The Great Divider

Today's New York Times Editorial highlights a trend in President Bush's speechs that makes me queasy:

In Mr. Bush’s world, there are only two kinds of Americans: those who are against terrorism, and those who somehow are all right with it. Some Americans want to win in Iraq and some don’t. There are Americans who support the troops and Americans who don’t support the troops. And at the root of it all is the hideously damaging fantasy that there is a gulf between Americans who love their country and those who question his leadership.

This rhetorical device, that somehow anyone who doesn't agree with him is at best unpatriotic, and at worst, treasonous, is extremely dangerous and divisive.  While Bush can't actually produce any of these straw men who want the U.S. to fail, he always attempts to make it seem like anyone who questions his actions or policies is anti-American.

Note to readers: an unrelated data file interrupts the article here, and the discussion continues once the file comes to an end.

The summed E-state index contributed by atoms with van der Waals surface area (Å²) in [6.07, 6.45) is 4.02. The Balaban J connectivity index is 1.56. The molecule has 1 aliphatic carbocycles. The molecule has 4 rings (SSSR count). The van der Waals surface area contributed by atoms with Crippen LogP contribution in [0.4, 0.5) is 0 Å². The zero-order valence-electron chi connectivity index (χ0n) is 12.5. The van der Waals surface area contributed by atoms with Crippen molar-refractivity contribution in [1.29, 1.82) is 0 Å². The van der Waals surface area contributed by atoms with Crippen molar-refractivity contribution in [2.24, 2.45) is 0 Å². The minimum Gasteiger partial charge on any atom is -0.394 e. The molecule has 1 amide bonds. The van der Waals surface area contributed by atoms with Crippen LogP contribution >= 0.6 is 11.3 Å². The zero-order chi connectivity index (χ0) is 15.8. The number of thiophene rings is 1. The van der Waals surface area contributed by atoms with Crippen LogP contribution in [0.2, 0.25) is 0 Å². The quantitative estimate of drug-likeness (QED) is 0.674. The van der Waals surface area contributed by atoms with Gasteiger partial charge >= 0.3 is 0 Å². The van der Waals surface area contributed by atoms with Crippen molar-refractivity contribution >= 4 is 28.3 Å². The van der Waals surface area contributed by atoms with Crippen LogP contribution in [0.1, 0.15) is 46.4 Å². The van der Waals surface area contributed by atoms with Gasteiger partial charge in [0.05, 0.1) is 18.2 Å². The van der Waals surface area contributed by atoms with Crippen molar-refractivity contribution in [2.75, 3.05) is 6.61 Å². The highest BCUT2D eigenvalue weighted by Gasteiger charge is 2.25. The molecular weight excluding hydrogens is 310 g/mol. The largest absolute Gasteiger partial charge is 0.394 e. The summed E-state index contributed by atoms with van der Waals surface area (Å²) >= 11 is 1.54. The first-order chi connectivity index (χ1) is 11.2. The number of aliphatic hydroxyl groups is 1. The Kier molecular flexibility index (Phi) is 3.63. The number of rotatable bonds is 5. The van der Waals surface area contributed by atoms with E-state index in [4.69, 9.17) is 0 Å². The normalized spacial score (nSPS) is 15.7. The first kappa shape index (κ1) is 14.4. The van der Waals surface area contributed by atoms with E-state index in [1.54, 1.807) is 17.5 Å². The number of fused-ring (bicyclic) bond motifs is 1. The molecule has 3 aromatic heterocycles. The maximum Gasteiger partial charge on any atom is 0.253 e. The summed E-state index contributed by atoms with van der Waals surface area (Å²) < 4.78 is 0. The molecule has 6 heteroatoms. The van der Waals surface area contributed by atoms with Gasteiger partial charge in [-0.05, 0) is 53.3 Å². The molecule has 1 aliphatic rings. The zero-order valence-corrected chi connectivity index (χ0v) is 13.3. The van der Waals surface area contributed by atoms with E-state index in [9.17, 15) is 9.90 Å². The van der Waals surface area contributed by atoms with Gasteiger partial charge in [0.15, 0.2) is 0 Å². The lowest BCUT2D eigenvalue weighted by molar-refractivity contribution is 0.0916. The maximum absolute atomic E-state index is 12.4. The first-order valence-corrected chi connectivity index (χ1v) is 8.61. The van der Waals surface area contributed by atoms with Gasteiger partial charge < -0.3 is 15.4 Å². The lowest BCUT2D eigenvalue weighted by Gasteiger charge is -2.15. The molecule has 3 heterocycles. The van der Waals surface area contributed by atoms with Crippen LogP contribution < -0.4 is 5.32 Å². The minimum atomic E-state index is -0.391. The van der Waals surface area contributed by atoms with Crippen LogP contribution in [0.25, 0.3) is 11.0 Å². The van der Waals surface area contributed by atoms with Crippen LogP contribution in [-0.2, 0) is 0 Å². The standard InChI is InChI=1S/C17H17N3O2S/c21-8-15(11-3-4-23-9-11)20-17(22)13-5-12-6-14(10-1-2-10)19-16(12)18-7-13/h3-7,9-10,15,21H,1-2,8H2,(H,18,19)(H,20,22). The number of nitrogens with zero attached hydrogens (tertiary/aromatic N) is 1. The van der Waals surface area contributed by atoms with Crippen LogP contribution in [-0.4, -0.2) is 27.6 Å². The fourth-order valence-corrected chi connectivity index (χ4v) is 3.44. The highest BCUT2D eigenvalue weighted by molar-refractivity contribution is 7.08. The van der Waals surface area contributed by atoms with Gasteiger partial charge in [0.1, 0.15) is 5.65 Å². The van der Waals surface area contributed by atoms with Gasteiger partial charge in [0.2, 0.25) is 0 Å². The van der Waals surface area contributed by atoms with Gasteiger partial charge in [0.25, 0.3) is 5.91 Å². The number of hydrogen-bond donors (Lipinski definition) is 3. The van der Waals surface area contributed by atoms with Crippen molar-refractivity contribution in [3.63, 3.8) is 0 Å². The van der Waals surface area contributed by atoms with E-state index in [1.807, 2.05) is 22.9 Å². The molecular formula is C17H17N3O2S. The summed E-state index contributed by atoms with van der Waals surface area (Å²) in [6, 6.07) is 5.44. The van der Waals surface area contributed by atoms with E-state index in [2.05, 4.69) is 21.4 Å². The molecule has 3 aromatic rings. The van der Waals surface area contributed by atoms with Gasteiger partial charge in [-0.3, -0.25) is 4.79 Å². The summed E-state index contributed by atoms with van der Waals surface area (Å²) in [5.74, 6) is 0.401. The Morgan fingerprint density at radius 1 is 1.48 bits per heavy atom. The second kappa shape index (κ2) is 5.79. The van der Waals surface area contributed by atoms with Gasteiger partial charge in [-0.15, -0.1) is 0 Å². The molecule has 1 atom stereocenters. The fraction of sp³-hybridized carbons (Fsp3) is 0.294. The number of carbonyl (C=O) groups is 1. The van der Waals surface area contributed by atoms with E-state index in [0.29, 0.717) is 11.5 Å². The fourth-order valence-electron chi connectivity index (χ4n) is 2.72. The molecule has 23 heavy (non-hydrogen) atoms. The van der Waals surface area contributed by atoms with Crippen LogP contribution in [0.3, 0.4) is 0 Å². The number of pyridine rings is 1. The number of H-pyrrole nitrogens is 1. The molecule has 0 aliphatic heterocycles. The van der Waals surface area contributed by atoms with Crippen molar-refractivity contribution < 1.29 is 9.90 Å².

What really frightens me, is that he might actually believe what he's saying.  For if, his political opponents support terror, as he insinuates, then what's the next step? 

If Mr. Bush truly believes that his political opponents want to to encourage terrorists, want the United States to fail in Iraq, and that want our soldiers to die, then why isn't he imprisoning them?

Are we a democracy or a dictatorship?  Do we treasure the free exchange of ideas and differing opinions, or are those who would dare to question him going to be declared enemies of the state?